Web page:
June 06, 2014
Behrens Trench is a 21 mi (33.8 km) underwater canal located under the Great Salt Lake. The trench transports concentrated brine from the lake’s west ponds to its east ponds. This brine is dense and remains below the lighter water of the lake. The large, shallow ponds on the west side concentrate the brine from the saltier north arm through evaporation. Concentrated brine is then carried through the trench to the east side of the lake where salt, potash and other minerals are extracted. About four days is needed to make the complete trip during which there's less than 10 percent mixing between the lake water and brine.
This photograph shows the start of the canal leaving the west evaporation ponds and flowing into and under the Great Salt Lake. Salt tolerant bacteria and algae thrive in the north arm of the lake and give the water a brown color. Mineral extraction is the largest industry associated with the Great Salt Lake. Photo taken on November 15, 2008.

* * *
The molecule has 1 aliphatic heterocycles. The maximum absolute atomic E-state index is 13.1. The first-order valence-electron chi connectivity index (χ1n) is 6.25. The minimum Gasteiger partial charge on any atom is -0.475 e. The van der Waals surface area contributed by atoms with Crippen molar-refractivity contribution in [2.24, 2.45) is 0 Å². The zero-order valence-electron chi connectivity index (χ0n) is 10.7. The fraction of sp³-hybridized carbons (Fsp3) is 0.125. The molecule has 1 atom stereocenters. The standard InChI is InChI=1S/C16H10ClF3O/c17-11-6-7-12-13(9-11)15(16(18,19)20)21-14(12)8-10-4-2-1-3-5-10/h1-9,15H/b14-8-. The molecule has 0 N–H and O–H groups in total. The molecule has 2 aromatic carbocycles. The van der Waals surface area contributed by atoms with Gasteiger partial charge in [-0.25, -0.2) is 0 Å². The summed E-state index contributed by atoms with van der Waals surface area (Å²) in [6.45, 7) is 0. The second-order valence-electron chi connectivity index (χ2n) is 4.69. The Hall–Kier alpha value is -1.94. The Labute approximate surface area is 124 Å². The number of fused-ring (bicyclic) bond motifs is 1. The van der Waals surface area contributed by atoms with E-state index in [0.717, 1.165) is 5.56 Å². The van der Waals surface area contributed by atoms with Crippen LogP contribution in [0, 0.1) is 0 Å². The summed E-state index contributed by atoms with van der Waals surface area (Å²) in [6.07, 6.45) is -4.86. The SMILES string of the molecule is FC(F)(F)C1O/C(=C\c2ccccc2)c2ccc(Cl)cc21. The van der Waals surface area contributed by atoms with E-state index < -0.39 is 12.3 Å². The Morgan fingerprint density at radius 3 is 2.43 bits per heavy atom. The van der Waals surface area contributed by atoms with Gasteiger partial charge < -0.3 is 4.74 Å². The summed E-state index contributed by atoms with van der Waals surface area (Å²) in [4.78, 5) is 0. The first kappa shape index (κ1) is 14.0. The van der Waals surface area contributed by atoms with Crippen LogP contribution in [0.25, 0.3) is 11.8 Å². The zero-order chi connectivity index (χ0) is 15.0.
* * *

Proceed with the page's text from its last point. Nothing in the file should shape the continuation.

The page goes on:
Photo details: Camera Model: NIKON D80; Focal Length: 35.0mm (35mm equivalent: 52mm); Aperture: f/8.0; Exposure Time: 0.0040 s (1/250); ISO equiv: 100; Software: Adobe Photoshop CS4 Windows.